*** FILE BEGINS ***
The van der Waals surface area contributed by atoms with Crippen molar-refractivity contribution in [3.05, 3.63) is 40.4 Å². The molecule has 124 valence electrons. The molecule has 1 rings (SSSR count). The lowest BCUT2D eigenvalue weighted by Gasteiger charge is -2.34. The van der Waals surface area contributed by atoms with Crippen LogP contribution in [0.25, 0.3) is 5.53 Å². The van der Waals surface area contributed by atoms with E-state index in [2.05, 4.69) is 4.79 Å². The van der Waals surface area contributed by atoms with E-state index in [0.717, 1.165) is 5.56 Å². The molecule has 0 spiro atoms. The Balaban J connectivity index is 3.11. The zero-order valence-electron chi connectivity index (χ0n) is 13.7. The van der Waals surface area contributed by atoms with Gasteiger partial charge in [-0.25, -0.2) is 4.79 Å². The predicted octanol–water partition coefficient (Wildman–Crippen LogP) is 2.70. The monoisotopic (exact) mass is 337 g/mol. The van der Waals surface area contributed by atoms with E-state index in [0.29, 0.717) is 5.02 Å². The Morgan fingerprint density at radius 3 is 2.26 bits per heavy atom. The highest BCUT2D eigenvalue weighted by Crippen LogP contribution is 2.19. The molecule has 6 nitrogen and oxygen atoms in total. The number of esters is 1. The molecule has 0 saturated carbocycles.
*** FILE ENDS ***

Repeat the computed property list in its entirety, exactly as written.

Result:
The van der Waals surface area contributed by atoms with Crippen molar-refractivity contribution in [3.05, 3.63) is 40.4 Å². The molecule has 124 valence electrons. The molecule has 1 rings (SSSR count). The lowest BCUT2D eigenvalue weighted by Gasteiger charge is -2.34. The van der Waals surface area contributed by atoms with Crippen LogP contribution in [0.25, 0.3) is 5.53 Å². The van der Waals surface area contributed by atoms with E-state index in [2.05, 4.69) is 4.79 Å². The van der Waals surface area contributed by atoms with E-state index in [0.717, 1.165) is 5.56 Å². The molecule has 0 spiro atoms. The Balaban J connectivity index is 3.11. The zero-order valence-electron chi connectivity index (χ0n) is 13.7. The van der Waals surface area contributed by atoms with Gasteiger partial charge in [-0.25, -0.2) is 4.79 Å². The predicted octanol–water partition coefficient (Wildman–Crippen LogP) is 2.70. The monoisotopic (exact) mass is 337 g/mol. The van der Waals surface area contributed by atoms with E-state index in [0.29, 0.717) is 5.02 Å². The Morgan fingerprint density at radius 3 is 2.26 bits per heavy atom. The highest BCUT2D eigenvalue weighted by Crippen LogP contribution is 2.19. The molecule has 6 nitrogen and oxygen atoms in total. The number of esters is 1. The molecule has 0 saturated carbocycles.